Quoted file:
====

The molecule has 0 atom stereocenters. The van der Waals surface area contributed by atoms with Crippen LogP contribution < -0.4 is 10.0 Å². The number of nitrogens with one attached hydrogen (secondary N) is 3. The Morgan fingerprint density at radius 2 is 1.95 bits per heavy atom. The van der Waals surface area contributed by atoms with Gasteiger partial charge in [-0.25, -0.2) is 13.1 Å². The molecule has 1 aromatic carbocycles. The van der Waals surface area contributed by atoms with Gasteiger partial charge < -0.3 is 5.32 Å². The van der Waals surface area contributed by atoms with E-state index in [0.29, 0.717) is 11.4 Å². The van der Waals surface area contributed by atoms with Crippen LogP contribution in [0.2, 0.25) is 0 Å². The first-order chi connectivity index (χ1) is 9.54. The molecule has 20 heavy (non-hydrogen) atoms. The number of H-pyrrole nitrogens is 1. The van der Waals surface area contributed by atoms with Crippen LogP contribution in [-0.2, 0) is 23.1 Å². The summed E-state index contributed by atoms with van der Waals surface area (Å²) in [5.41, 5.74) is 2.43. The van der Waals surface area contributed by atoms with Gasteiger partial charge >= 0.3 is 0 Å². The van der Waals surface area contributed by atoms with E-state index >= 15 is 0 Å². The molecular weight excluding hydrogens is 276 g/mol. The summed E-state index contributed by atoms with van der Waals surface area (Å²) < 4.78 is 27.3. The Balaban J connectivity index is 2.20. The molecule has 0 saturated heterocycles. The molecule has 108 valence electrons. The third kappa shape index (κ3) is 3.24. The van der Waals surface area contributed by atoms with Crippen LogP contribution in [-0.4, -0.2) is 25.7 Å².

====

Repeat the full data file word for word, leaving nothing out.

The molecule has 0 atom stereocenters. The van der Waals surface area contributed by atoms with Crippen LogP contribution < -0.4 is 10.0 Å². The number of nitrogens with one attached hydrogen (secondary N) is 3. The Morgan fingerprint density at radius 2 is 1.95 bits per heavy atom. The van der Waals surface area contributed by atoms with Gasteiger partial charge in [-0.25, -0.2) is 13.1 Å². The molecule has 1 aromatic carbocycles. The van der Waals surface area contributed by atoms with Gasteiger partial charge < -0.3 is 5.32 Å². The van der Waals surface area contributed by atoms with E-state index in [0.29, 0.717) is 11.4 Å². The van der Waals surface area contributed by atoms with Crippen LogP contribution in [0.2, 0.25) is 0 Å². The first-order chi connectivity index (χ1) is 9.54. The molecule has 20 heavy (non-hydrogen) atoms. The number of H-pyrrole nitrogens is 1. The van der Waals surface area contributed by atoms with Crippen LogP contribution in [-0.2, 0) is 23.1 Å². The summed E-state index contributed by atoms with van der Waals surface area (Å²) in [5.41, 5.74) is 2.43. The van der Waals surface area contributed by atoms with Gasteiger partial charge >= 0.3 is 0 Å². The van der Waals surface area contributed by atoms with E-state index >= 15 is 0 Å². The molecular weight excluding hydrogens is 276 g/mol. The summed E-state index contributed by atoms with van der Waals surface area (Å²) < 4.78 is 27.3. The Balaban J connectivity index is 2.20. The molecule has 0 saturated heterocycles. The molecule has 108 valence electrons. The third kappa shape index (κ3) is 3.24. The van der Waals surface area contributed by atoms with Crippen LogP contribution in [-0.4, -0.2) is 25.7 Å².